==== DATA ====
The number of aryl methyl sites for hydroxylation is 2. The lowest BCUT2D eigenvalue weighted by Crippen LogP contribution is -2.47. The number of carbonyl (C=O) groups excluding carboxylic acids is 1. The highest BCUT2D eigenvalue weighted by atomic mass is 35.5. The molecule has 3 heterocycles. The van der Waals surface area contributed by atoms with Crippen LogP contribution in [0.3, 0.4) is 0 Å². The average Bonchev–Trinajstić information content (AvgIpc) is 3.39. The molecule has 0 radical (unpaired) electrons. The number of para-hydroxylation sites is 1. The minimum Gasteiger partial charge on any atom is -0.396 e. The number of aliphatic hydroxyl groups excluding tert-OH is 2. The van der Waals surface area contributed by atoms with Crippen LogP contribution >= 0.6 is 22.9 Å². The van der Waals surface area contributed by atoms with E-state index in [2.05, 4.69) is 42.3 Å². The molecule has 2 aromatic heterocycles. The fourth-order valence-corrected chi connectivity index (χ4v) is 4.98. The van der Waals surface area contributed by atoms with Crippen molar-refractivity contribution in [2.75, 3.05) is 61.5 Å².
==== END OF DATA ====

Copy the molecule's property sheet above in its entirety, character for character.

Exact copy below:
The number of aryl methyl sites for hydroxylation is 2. The lowest BCUT2D eigenvalue weighted by Crippen LogP contribution is -2.47. The number of carbonyl (C=O) groups excluding carboxylic acids is 1. The highest BCUT2D eigenvalue weighted by atomic mass is 35.5. The molecule has 3 heterocycles. The van der Waals surface area contributed by atoms with Crippen LogP contribution in [0.3, 0.4) is 0 Å². The average Bonchev–Trinajstić information content (AvgIpc) is 3.39. The molecule has 0 radical (unpaired) electrons. The number of para-hydroxylation sites is 1. The minimum Gasteiger partial charge on any atom is -0.396 e. The number of aliphatic hydroxyl groups excluding tert-OH is 2. The van der Waals surface area contributed by atoms with Crippen LogP contribution >= 0.6 is 22.9 Å². The van der Waals surface area contributed by atoms with E-state index in [2.05, 4.69) is 42.3 Å². The molecule has 2 aromatic heterocycles. The fourth-order valence-corrected chi connectivity index (χ4v) is 4.98. The van der Waals surface area contributed by atoms with Crippen molar-refractivity contribution in [2.75, 3.05) is 61.5 Å².